Updates on COVID-19
Onduo is here to help during this time of increased healthcare need. We are committed to supporting members with the most up-to-date care and providing the latest updates for people living with type 2 diabetes.
You got this. We got you.
Here's how we can help.
Stay healthy at home
With better glucose control, you can lower the risk of infection and avoid unnecessary trips to an ER, doctor's office or urgent care, where there's a higher risk of being exposed. Your Onduo Care Lead can help you make changes to adjust to different daily schedules or meal plans.
WHAT TO DO: Reach out to your care lead in the Onduo app if you need help setting up the blood glucose meter or CGM we sent you, or if you need more test strips.
Get personalized support.
Using the latest Center for Disease Control (CDC) guidelines, your Onduo Care Leads are providing personalized information around COVID-19 and diabetes-related topics such as medication stockpiling, self-isolation and grocery shopping.
WHAT TO DO: Log onto the Onduo app to connect with your Care Lead and receive COVID-19 updates as the situation develops, including how to protect against the virus and what to do if you’re concerned you’ve been exposed.
Visit our virtual clinic.
If you're in a situation where you need more support, our doctors and certified diabetes educators (CDEs) are ready to provide guidance and address questions such as how to adjust diabetes medications with a fever. If you don't feel well, or if you can't make it to a doctor's visit right now for your normal diabetes care, we can help.
WHAT TO DO: Ask your Care Lead about how to get an appointment with our doctors in the virtual clinic for support.
Keeping healthy at home
As a person with type 2 diabetes, you are at higher risk of experiencing serious complications if you contract COVID-19. But self-isolating can be challenging. Here are some guidelines to help you from the CDC and American Diabetes Association:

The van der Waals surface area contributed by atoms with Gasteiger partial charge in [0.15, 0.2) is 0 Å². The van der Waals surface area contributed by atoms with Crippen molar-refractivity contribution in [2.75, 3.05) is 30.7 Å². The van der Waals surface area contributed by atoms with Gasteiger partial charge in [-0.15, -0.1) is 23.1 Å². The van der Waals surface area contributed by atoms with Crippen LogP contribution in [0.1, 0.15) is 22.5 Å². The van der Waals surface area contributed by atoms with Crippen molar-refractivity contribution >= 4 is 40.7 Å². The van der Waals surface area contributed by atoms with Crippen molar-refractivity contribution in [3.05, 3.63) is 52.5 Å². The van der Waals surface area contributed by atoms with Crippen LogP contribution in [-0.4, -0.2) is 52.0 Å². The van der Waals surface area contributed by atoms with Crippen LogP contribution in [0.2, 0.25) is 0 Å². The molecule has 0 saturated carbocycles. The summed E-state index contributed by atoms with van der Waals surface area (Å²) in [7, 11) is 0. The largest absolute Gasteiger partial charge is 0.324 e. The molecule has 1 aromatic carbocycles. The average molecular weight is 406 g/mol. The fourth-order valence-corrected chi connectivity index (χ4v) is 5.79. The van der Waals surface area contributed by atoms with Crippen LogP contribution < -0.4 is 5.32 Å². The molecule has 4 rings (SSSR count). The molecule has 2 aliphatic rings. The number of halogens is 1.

- Follow the general precautions you may have seen, such as avoiding crowds and practicing good hygiene. Wash your hands often, for at least 20 seconds.
- Stay home as much as possible and limit outside visitors to reduce your risk of being exposed to the virus.
- Focus on better glucose management, which can help both lower the risk of infections and help you avoid trips to the ER, doctor’s office or urgent care, where the risk of contracting the virus is higher.
- Consider ways to avoid leaving the house for your medications. If possible, have more of your prescriptions on hand. If that’s not possible, try a mail-order pharmacy.
- Keep your spirits up! Call friends and family. Have dinner while video-chatting with someone you love to mimic a night out. Limit your time reading news sites and social media.
What to do if you feel sick
Here’s some information from the CDC on things you can do to help you if you do end up getting sick from COVID-19:
- Name a person who can care for you if you get sick. Make sure that person knows they’re your “go to.”
- Stay in touch with others by phone, email, or even video chat, and don’t assume asking for help will be perceived negatively. Remember that most people want to help others--it makes people feel good.
- Review how you manage your diabetes on sick days. This may include more frequent blood sugar checks and an extra focus on staying hydrated.
- Talk to your health care provider if you experience symptoms.
What we know about COVID-19 and diabetes
COVID-19 poses different risks to people living with diabetes. The Center for Diseases Control (CDC) and World Health Organization (WHO) have identified that people living with diabetes are at a greater risk of serious COVID-19 complications and death than people living without diabetes. Advanced age, heart disease, lung disease, and cancer also elevate risk.
While researchers are still hard at work looking for more answers, here are some more facts about COVID-19 and diabetes, many courtesy of the American Diabetes Association.
Message your Care Lead in the Onduo app.
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